Commander in Chief (TV series): Wikis

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Commander in Chief
Commander logo.jpg
Title card
Format Political drama
Created by Rod Lurie
Starring Geena Davis
Kyle Secor
Donald Sutherland
Harry J. Lennix
Country of origin United States
No. of seasons 1
No. of episodes 18 (List of episodes)
Production
Running time 42 minutes
Broadcast
Original channel ABC
Original run September 27, 2005 (2005-09-27) – June 14, 2006 (2006-06-14)

Commander in Chief is an American drama television series that focused on the fictional administration and family of Mackenzie Allen (portrayed by Geena Davis), the first female President of the United States, who ascended to the role after the previous chief executive, Teddy Bridges (played by Will Lyman), died in office from a sudden cerebral aneurysm. The series began broadcasting on ABC on Tuesday, September 27, 2005, at 9 p.m. Eastern Time, although most countries outside North America began screening the series in mid-2006. It garnered the highest ratings for a series debut on a Tuesday night.

The show was #1 on Tuesday nights until FOX's American Idol took this honor. The show was also the #1 new show of the season until CBS' Criminal Minds surpassed it. Its major competitor in the 9:00 p.m. timeslot was FOX's House, which aired after American Idol.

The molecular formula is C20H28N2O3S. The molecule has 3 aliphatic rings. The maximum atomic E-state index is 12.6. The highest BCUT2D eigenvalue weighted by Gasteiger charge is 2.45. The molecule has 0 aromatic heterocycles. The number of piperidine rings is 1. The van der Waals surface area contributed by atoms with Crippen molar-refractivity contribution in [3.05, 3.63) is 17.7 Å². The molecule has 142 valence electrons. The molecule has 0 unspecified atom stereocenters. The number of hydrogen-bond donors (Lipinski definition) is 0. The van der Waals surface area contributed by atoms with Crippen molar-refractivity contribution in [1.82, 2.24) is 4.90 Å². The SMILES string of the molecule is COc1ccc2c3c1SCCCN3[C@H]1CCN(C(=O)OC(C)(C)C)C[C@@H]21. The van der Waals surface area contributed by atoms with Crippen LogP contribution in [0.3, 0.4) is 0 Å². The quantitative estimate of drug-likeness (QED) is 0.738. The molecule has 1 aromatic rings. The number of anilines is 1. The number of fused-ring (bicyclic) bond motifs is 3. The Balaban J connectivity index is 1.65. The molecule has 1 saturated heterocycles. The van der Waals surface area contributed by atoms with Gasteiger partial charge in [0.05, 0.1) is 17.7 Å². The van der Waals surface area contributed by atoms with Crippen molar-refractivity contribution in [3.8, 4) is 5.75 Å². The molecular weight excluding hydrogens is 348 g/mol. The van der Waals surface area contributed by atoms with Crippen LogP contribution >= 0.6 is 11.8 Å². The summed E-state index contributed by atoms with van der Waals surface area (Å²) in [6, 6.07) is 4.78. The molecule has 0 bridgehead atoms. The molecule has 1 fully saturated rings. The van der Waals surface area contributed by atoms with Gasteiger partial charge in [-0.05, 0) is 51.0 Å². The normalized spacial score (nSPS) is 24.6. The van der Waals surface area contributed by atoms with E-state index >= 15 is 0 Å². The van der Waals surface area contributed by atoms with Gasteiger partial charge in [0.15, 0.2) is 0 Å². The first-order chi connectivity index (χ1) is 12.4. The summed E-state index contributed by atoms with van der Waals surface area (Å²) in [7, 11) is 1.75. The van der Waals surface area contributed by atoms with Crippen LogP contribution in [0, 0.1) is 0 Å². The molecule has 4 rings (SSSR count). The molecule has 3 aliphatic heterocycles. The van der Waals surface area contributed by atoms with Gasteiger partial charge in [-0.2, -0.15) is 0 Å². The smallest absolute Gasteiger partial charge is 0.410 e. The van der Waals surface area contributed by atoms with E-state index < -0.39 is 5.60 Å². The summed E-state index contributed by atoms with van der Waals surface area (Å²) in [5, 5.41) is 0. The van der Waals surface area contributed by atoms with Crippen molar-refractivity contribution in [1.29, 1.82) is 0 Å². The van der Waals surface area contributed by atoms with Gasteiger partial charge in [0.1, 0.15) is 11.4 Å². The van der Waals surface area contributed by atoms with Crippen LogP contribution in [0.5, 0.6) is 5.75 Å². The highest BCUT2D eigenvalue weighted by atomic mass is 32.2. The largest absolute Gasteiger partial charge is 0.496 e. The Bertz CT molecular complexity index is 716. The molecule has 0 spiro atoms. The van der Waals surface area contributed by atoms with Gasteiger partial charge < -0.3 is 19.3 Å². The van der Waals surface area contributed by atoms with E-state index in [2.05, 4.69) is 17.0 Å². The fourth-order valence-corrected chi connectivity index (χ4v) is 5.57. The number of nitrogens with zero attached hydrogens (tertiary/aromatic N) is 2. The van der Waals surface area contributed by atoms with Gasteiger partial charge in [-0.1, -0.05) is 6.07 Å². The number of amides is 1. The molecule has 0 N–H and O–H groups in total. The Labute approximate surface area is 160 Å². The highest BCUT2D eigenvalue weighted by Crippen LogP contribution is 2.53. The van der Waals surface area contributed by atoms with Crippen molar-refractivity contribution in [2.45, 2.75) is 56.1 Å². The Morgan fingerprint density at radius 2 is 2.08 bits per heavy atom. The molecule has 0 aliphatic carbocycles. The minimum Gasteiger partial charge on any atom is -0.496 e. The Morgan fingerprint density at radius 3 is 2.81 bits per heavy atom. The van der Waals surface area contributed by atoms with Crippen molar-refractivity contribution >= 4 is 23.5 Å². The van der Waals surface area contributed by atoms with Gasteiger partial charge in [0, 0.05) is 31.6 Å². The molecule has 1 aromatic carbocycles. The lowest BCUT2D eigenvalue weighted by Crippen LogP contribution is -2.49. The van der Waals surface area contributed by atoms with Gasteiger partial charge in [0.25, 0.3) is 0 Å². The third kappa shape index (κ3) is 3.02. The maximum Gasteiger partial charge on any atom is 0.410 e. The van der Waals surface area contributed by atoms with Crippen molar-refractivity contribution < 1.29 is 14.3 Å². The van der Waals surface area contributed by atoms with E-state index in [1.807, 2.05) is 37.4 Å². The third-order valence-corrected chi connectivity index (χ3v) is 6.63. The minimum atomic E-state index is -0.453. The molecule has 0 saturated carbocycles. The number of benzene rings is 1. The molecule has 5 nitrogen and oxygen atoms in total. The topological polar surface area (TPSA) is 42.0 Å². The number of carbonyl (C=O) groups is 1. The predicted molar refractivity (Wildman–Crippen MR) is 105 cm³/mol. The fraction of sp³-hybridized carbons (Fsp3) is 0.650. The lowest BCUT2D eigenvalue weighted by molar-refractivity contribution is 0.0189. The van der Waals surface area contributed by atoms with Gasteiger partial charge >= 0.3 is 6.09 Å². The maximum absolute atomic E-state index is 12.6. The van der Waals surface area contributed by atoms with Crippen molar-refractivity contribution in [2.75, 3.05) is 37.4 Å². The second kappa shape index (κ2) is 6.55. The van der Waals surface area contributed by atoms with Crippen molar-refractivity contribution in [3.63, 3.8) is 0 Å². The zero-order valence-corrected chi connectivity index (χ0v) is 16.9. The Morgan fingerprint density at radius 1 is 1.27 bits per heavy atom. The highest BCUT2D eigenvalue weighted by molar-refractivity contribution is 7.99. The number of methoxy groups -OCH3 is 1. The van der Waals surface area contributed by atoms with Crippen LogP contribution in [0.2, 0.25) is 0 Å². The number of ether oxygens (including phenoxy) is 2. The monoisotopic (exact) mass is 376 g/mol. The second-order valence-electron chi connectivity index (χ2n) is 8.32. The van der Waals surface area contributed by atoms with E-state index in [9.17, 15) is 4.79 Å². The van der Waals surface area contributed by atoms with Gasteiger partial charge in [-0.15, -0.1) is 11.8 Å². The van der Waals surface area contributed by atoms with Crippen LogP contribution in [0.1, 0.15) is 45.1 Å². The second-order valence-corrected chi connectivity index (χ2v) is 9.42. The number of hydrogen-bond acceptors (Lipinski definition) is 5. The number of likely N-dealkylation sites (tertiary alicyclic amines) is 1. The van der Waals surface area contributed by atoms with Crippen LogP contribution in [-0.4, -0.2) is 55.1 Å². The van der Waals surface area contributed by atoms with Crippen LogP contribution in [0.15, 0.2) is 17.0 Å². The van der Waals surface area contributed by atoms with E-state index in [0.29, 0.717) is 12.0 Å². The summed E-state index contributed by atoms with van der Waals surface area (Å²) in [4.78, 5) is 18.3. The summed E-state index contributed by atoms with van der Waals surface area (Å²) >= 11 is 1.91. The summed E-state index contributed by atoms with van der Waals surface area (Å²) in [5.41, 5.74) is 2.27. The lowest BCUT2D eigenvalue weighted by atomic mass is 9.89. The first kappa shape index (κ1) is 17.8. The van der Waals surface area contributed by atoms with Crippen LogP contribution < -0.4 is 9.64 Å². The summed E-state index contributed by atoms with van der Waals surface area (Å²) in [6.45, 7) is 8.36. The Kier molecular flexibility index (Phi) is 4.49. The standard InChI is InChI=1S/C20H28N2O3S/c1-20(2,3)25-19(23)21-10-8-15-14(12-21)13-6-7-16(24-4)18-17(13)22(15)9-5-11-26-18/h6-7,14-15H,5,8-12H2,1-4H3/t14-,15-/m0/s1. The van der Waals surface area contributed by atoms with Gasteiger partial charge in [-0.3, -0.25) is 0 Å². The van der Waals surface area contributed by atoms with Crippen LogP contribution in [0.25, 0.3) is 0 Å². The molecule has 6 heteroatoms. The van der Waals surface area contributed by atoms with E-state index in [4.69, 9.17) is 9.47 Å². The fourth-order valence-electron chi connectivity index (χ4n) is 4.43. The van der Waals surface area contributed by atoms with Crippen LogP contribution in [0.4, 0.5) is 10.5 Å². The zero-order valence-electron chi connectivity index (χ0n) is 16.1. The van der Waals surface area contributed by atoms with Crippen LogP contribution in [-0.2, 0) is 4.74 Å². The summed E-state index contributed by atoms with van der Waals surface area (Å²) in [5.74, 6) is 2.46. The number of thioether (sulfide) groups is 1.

The series was created by American director Rod Lurie, director of the films The Contender and Deterrence, and may have been inspired by The West Wing, a popular political drama on rival NBC. The network replaced Lurie with Stephen Bochco as show runner,[1] but declining ratings brought about a hiatus, a timeslot change, and cancellation.

Contents

Characters

The characters of the President and Vice President were named after the two actors who played those roles in Rod Lurie's previous political thriller, The Contender. Teddy Bridges, named for Jeff Bridges who played President Jackson Evans, and Mackenzie Allen, named for Joan Allen who played Laine Hanson, his Vice Presidential nominee.